A better option (?) - All distribution transformers come with taps. Commercial models generally have taps at 5% above and below prime input. Spec models have them at 2 1/2% and 5 % above and below. If they are currently on the centre or low value tap, you could squeeze 5-10% higher voltage out of the transformer. You WILL need to hire an electrician to do this, so there is a cost, and your building owner may not be agreeable....
     
  18. sefs

    sefs 2012 Ford Focus Electric

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    #18 sefs, May 21, 2015
    Last edited: May 21, 2015
    The proper "boost" transformer would be an autotransformer wired in a boost configuration. This means that the primary is wired in series with the secondary. All the current bypasses the primary except for the current required to boost the secondary, and the power through the secondary is measured by the voltage across its windings (32V) multiplied by its current (40A). This all means that you only need an autotransformer rated to carry 1.28 kVA, not 10 kVA. A Square D model 1.5S46F fits the bill, affording you approximately 32V of boosted voltage. The only caveat here is that you could not use a 14-50R anymore, as the neutral would not maintain 120-120. You would need to replace the 14-50R with a 6-50R. For your 6-50R, the circuit would now be protected by a 60A breaker on the input side to the autotransformer; cost ~$16. In order to still meet the specifications of the device connected ("UMC") you will need to also put a secondary overcurrent protection device after the autotransformer. This will be a 50 amp breaker in a 2 space load center; cost ~$33. The autotransformer costs ~$285.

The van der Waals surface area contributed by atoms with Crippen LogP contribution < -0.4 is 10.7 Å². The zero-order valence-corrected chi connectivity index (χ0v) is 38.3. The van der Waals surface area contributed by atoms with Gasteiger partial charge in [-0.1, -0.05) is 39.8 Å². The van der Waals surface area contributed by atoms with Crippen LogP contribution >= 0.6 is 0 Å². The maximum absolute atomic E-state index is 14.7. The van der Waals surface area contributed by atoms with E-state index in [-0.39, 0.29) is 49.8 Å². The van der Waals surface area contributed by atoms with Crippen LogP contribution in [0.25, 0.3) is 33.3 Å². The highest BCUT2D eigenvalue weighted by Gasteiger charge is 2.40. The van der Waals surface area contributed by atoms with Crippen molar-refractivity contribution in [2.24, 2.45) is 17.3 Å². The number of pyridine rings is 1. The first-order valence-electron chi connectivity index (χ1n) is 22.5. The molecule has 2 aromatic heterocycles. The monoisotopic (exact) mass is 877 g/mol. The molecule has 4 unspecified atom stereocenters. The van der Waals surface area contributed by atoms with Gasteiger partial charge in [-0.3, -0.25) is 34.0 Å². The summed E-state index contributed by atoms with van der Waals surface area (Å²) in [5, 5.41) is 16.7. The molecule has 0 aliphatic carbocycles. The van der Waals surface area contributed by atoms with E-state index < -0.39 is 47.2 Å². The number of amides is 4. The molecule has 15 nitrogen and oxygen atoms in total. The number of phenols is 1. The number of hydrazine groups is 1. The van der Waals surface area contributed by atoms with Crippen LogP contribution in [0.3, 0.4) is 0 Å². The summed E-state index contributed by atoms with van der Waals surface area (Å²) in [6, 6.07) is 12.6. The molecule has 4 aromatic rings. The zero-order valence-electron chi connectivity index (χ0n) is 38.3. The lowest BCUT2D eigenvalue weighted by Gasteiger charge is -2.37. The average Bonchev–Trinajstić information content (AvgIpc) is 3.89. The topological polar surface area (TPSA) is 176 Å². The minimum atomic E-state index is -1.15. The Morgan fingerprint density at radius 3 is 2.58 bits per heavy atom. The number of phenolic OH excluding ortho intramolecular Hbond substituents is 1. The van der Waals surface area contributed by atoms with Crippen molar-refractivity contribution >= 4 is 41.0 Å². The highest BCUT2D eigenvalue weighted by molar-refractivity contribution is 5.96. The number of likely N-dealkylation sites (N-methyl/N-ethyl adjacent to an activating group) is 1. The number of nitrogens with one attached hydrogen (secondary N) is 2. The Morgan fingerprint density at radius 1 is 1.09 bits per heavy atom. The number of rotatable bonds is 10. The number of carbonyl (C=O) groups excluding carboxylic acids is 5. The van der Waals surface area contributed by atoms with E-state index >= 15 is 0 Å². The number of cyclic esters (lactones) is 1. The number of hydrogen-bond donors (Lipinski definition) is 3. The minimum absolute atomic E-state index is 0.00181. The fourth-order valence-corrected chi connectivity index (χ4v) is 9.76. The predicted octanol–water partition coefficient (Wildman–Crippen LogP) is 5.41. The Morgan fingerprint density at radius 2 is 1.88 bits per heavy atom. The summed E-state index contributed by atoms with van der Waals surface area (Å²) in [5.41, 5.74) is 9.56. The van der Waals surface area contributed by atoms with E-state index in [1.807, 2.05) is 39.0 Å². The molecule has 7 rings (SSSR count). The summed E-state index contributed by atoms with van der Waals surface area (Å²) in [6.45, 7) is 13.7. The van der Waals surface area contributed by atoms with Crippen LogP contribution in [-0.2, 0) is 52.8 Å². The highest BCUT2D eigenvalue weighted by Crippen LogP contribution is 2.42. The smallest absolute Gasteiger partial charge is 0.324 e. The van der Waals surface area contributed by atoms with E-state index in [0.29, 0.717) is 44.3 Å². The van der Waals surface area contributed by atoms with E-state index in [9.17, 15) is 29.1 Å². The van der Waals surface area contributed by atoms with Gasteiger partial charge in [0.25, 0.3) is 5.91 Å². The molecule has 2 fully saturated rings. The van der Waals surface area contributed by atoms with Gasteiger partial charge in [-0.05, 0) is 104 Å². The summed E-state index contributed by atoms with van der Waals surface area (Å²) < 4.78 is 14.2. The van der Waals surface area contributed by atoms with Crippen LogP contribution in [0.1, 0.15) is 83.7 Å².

To be clear, while the UMC and Tesla would not care about the neutral, anything else plugged in that did utilize the neutral would now see 152V on one of the lines. This is why it is absolutely necessary to use the 6-50R, or direct connection to a HPWC, in this application.

    Total materials cost not including extra wiring for hookup: ~$334. Add an hour of labor and some various odds and ends I'd expect an electrician could get you hooked up for ~$500.